Pacific," and proceeds to observe :
"If we go twelve hnndred miles south to
Honolulu we are under a flag that is unable
to protect us, and we are prohibited by law
from protecting ourselves within certain limits
of its territory."
The Honorable Senator did not think that
the same law to which he alludes as prohibit
ing one from protecting himself, prohibits
others from attacking him ; and if attacked,
there is no law that prohibits defense. But
this is, probably, a rhetorical flourish, which
occurred to him on the spur of the moment.
Supremo Court In Admiralty.
Kcon! Ailama, ct alii, vs. Frank Molteno, ct
al. Before Chief Justice AIIcd, in Cham
bers. This is a libel in personam against the own
ers of the schooner Sctlie ilerrOl, for salvage.
The libellants, who were tho first and second
mates, and four seamen, allege that they were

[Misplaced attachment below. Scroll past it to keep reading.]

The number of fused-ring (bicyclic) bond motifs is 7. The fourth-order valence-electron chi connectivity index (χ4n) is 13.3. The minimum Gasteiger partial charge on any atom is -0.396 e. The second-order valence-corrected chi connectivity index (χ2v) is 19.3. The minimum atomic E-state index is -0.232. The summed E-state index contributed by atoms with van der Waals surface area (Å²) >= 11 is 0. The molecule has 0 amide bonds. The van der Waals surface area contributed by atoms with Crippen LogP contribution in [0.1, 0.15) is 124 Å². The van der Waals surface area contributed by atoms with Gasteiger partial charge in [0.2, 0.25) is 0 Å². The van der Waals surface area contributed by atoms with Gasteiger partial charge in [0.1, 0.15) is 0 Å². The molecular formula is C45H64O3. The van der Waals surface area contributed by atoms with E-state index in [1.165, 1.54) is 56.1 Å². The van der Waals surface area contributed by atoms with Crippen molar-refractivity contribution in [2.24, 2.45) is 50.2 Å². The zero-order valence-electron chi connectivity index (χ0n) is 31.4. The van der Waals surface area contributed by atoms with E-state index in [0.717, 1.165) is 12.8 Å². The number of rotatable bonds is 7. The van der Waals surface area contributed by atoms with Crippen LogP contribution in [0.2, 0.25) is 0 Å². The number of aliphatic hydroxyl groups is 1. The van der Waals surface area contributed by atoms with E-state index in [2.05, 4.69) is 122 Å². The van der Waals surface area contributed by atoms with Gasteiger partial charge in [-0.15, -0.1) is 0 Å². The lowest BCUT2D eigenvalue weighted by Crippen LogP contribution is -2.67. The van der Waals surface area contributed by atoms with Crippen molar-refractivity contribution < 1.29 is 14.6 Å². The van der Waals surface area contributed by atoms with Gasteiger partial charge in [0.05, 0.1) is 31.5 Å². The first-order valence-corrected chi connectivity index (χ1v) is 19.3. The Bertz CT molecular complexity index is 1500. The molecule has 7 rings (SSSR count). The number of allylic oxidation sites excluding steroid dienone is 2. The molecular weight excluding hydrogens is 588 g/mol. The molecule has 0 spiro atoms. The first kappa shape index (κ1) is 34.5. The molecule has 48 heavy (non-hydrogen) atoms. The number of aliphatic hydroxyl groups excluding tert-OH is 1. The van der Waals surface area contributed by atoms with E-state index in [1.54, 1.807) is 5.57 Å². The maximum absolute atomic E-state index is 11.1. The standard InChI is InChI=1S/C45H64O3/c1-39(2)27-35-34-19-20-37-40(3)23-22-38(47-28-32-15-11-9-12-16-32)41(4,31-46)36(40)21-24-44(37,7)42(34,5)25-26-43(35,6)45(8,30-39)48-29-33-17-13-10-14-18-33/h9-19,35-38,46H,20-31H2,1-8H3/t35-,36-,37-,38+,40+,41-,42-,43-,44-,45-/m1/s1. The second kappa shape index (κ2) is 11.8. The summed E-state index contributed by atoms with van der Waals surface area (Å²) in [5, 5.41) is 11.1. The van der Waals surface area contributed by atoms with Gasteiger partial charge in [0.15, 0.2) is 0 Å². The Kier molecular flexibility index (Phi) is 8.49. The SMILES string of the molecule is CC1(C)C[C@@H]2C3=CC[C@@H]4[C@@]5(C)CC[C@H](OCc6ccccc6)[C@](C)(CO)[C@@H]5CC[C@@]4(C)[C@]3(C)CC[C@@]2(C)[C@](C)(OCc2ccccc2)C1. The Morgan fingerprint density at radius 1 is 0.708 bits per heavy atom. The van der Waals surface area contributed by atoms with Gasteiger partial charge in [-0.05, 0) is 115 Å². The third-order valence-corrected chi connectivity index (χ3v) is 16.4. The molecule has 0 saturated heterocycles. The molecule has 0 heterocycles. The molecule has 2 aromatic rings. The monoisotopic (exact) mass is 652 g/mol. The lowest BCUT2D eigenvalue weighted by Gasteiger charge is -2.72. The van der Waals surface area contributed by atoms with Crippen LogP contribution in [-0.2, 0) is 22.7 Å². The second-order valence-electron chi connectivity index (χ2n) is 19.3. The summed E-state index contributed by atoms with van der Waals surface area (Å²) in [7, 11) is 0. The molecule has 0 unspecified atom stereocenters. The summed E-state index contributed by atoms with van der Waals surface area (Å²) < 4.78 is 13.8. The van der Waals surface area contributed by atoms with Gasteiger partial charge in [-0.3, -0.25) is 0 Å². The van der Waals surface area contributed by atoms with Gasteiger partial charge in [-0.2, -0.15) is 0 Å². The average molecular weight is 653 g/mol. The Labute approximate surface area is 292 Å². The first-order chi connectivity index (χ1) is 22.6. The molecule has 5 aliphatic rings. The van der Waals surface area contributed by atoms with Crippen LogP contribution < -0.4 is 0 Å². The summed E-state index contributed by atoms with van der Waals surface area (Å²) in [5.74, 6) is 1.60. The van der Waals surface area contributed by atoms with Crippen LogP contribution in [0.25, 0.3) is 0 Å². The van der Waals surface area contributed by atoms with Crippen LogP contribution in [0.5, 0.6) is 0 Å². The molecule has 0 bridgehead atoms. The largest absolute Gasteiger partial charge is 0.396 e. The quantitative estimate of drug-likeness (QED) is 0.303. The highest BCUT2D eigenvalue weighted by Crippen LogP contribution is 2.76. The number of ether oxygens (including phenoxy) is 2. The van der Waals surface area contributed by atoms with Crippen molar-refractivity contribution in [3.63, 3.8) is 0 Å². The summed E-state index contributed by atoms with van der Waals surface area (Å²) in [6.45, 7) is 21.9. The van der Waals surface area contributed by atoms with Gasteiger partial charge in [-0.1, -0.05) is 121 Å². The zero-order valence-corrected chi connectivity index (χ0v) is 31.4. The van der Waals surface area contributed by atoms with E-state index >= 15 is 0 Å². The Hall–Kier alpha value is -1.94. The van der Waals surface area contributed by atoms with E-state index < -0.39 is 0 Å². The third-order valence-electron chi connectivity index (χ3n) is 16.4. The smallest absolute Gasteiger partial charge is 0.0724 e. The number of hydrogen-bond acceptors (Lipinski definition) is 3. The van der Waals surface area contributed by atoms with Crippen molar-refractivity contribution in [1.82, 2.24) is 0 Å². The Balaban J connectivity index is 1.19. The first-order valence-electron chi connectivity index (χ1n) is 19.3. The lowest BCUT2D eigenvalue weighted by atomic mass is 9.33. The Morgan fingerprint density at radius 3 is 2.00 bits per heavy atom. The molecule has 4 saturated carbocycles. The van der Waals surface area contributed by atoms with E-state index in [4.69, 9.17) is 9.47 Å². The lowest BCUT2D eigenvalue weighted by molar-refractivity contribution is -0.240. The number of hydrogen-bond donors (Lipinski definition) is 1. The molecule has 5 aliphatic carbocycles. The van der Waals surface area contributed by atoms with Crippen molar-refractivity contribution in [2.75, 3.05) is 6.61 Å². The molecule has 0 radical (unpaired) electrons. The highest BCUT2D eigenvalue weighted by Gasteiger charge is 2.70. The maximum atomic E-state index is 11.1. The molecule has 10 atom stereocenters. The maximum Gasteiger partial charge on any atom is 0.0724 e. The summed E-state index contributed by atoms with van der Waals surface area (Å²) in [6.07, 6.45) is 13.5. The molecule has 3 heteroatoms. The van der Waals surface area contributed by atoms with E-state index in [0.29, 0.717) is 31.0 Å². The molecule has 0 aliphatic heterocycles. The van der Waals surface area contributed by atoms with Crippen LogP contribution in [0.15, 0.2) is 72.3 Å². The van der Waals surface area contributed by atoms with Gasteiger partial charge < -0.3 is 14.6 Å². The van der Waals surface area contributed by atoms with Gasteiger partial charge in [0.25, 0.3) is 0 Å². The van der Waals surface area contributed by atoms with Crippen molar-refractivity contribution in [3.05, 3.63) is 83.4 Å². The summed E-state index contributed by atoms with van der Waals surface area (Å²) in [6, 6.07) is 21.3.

attached to the schooner, and that she was a
regular packet running between the port of
Honolulu and the ports of Koloa and Wai
mea, Island of Kauai, and that George W.
Kinney was master; they further allege, that
on the ICth of June, 1SGS, they sailed on
board of said vessel for Koloa and Waimca,
and safely arrived at the latter port; on the
20th, the schooner left, on her return, as they
supposed, for the home port, In the usual
course of their coasting business. But they
soon perceived that the vessel was kept on
the course of S. S. , which was not in the
direction of Honolulu, but nearly opposite
When It was near sundown on that day, the
captain called one of the libellants, who was